Must Structural Realism Cover the Special Sciences?

Conference paper

DOI: 10.1007/978-3-319-01306-0_31

Part of the The European Philosophy of Science Association Proceedings book series (EPSP, volume 2)
Cite this paper as:
Lyre H. (2013) Must Structural Realism Cover the Special Sciences?. In: Karakostas V., Dieks D. (eds) EPSA11 Perspectives and Foundational Problems in Philosophy of Science. The European Philosophy of Science Association Proceedings, vol 2. Springer, Cham

Abstract

Structural Realism (SR) is typically rated as a moderate realist doctrine about the ultimate entities of nature described by fundamental physics. Whether it must be extended to the higher-level special sciences is not so clear. In this short paper I argue that there is no need to ‘structuralize’ the special sciences. By mounting concrete examples I show that structural descriptions and structural laws certainly play a role in the special sciences, but that they don’t play any exclusive role nor that they give us any reason to believe that all that there is on the various levels is structure. I fortify my points by arguing that structures are global entities (in order for SR not to collapse into a bundle ontology) and that the assumption of higher-level structures as genuinely global or holistic entities is even more arcane.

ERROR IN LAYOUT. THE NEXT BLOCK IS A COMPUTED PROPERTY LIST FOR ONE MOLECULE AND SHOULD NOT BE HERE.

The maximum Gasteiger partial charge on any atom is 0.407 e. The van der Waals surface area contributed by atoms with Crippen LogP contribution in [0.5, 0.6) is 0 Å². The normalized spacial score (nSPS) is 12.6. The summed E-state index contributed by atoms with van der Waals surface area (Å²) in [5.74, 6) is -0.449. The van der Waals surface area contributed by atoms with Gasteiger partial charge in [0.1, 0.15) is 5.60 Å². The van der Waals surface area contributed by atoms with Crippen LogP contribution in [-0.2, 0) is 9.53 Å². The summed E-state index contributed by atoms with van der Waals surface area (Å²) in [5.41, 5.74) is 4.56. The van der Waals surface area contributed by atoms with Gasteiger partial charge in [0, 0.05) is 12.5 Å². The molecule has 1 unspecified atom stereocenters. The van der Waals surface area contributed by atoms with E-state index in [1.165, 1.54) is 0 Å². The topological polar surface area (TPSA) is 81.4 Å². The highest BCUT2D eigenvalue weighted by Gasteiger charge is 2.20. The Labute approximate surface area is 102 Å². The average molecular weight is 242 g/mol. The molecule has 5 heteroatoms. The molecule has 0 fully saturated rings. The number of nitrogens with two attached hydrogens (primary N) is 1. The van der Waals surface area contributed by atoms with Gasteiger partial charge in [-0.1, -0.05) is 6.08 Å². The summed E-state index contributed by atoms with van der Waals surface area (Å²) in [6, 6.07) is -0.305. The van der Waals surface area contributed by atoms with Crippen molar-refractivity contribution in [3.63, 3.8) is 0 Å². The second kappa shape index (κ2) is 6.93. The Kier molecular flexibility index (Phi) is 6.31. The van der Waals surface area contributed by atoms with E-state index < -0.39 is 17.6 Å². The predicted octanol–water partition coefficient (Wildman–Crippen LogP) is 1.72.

Copyright information

© Springer International Publishing Switzerland 2013

Authors and Affiliations

  1. 1.Philosophy DepartmentUniversity of MagdeburgMagdeburgGermany

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